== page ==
Bullet Democracy

I’m always interested in the question of whether a social process limits itself or goes on escalating indefinitely. As an example of self-limitation, consider an epidemic that kills so many victims that there are no new bodies left to infect. Or, more optimistically, consider the “asymmetrical” modes of struggle described by Bateson, which he thought ensured greater social stability than symmetrical modes, always apt to escalate into violence without limit. The proposals we’ve been hearing over the last few months for arming more and more people, from kindergarten teachers to garbage collectors, would make the US a society of damagingly “symmetrical” conflicts, in which anyone could shoot anyone for anything. And some people are just fine with that.

I wonder, though, what skills or accomplishments brought a Wayne LaPierre to the head of the National Rifle Association? Was he a recognized Top Gun, a grandmaster of the Bushmaster? I suspect not; he probably got to the top of that particular heap by being good at public relations, communication, rhetoric, and in particular by being more hardline and “on message” than lesser mortals. But even a “hardline” PR man is soft when you compare him to a real gunslinger. I propose that, going forward, the NRA should recruit all its spokesmen and officials from its membership through a system of ranked duels. Any member can challenge another member, just like competitors in tennis or chess, and claim a recognized rank, but only after engaging in a fight to the death.

Setting up this system will be interesting and gratifying for the fans of the gun, and will create jobs in the betting industry as non-gun-owners rush to get in on the excitement by laying odds. There will be symbolic upsets and mythic confrontations. (Can Clint Eastwood really shoot, or is it just for the movies? How about Charlton Heston?) Best of all, the ranks of the NRA will be thinned of the sort of people who just like macho posturing but are not actually good at shooting: these probably pose the greater danger to the public in armed confrontations, so we all benefit. And anyone who demurs from a challenge will be allowed to exit the NRA, taking their year’s membership fee with them.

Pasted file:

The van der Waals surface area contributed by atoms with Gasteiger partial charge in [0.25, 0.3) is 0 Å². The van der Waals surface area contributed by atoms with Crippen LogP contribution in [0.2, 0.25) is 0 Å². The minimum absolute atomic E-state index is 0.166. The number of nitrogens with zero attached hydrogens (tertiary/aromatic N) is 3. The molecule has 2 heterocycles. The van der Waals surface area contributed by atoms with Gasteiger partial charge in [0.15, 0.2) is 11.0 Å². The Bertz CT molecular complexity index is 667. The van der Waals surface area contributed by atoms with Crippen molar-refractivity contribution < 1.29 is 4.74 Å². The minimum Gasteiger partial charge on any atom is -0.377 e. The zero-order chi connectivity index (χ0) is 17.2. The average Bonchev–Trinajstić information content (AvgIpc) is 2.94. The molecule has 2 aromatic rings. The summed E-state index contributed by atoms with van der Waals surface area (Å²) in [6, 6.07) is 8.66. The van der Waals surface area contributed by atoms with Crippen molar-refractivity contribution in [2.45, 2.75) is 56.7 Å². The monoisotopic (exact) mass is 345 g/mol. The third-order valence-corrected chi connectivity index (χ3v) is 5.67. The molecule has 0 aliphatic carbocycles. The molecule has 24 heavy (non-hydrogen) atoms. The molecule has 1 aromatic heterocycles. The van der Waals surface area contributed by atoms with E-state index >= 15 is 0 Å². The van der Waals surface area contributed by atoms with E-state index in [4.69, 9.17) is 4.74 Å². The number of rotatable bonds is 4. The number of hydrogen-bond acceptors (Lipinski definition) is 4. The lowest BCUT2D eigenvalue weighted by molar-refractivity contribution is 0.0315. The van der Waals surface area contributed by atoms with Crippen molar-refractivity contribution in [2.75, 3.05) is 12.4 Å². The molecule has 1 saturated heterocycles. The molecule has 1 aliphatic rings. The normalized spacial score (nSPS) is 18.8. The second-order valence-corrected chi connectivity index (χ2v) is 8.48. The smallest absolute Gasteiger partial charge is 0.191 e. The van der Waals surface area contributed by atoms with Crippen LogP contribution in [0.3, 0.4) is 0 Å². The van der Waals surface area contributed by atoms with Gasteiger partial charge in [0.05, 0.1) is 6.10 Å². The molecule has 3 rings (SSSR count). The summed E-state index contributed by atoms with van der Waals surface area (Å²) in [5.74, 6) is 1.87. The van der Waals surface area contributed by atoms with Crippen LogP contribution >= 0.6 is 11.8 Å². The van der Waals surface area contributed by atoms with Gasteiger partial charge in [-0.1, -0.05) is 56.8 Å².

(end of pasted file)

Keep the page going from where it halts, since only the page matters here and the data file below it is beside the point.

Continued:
Let’s see some real bullet democracy at last. (For my part, from behind a thick wall of sandbags.)


One thought on “Bullet Democracy

  1. Duels have historically been conducted with weapons that left open the possibility of survival for one of the parties. A “duel” with assault rifles, on the other hand, would likely result in the deaths of both parties. Death by gunshot is as unacceptable when it happens to a gun owner as to a non-gun-owner. Despite everything that’s frustrating about the current situation, let’s not wish death on anyone, even in jest.

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